Greenbelt Alliance celebrated a big win this summer when the Antioch City Council voted to protect 1,200 acres of natural and agricultural lands, which had long been in the crosshairs for sprawl development.
A developer wants to build a new sprawling subdivision on 800 acres of prime Brentwood farmland. This proposal violates the town’s urban limit line and threatens to destroy the community’s cherished agricultural heritage.
The Contra Costa County urban limit line is one of the most powerful tools advocates have to protect greenbelt lands near East County cities such as Antioch and Brentwood.
Developers have filed multiple lawsuits challenging the Antioch City Council’s adoption of a ballot measure that protects the Sand Creek Focus Area. But 1,200 acres of rolling hills and riparian habitat were preserved by the win, and remain safe as the legal cases proceed.
On August 28, the Antioch City Council protected 1,400 acres of of land from development, an important win in the fight against Contra Costa County sprawl.
With the help of tireless volunteers and a broad coalition of organizations in Antioch and around the Bay Area, we were able to gather more than enough signatures to qualify the Let Antioch Voters Decide: The Sand Creek Area Protection Initiative for the November ballot.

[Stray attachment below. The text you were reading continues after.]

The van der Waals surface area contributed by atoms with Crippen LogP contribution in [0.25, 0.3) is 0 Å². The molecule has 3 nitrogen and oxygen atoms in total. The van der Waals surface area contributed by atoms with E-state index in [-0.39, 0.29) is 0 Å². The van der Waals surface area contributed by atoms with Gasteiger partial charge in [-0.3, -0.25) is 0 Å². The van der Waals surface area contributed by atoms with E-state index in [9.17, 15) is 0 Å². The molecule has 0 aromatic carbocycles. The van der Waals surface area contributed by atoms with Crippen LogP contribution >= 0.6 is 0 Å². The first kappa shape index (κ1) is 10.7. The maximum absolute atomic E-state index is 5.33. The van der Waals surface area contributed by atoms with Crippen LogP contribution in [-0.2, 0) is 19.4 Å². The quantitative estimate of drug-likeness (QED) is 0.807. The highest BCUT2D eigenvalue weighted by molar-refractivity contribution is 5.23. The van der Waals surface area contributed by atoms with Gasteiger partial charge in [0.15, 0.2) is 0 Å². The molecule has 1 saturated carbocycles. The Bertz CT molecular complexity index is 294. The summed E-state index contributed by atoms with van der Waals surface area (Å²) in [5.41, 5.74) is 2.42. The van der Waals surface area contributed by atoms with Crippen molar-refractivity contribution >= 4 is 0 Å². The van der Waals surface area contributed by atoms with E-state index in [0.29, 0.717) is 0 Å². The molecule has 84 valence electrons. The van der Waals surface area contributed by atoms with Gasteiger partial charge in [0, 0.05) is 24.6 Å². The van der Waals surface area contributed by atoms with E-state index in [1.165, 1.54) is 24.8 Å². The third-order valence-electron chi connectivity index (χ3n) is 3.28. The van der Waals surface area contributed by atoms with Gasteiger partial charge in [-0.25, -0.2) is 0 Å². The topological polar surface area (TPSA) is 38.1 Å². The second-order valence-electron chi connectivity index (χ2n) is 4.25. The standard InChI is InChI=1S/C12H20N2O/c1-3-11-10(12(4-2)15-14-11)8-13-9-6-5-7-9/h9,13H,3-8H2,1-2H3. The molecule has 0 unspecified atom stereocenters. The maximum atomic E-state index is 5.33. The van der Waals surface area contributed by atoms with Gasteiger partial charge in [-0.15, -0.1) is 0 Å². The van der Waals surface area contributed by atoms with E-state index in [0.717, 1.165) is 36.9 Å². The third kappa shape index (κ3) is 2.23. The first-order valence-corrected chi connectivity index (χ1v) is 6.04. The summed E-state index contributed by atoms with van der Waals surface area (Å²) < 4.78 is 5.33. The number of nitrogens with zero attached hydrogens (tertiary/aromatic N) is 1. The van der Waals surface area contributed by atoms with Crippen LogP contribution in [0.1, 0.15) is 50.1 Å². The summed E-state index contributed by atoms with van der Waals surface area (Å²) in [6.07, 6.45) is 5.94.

An inspiring story by local advocate Evan Gorman on his fight to stop the Sand Creek Focus Area plan of sprawl development in his hometown, Antioch, CA.
Greenbelt Alliance and partners defeated Antioch’s sprawl plan for the Sand Creek Focus Area, a win against sprawl development, but more battles to fight.
After two years of studies, workshops, and deliberation, the Walnut Creek City Council voted on August 1, 2017, to increase the Housing Impact Fee. By increasing these local resources, Walnut Creek will help create even more new affordable homes, supporting inclusive communities near transit and the thriving downtown area.
The Richmond City Council unanimously voted to adopt the Richmond Hills Initiative—protecting 430 acres of hillside land in El Sobrante Valley from development.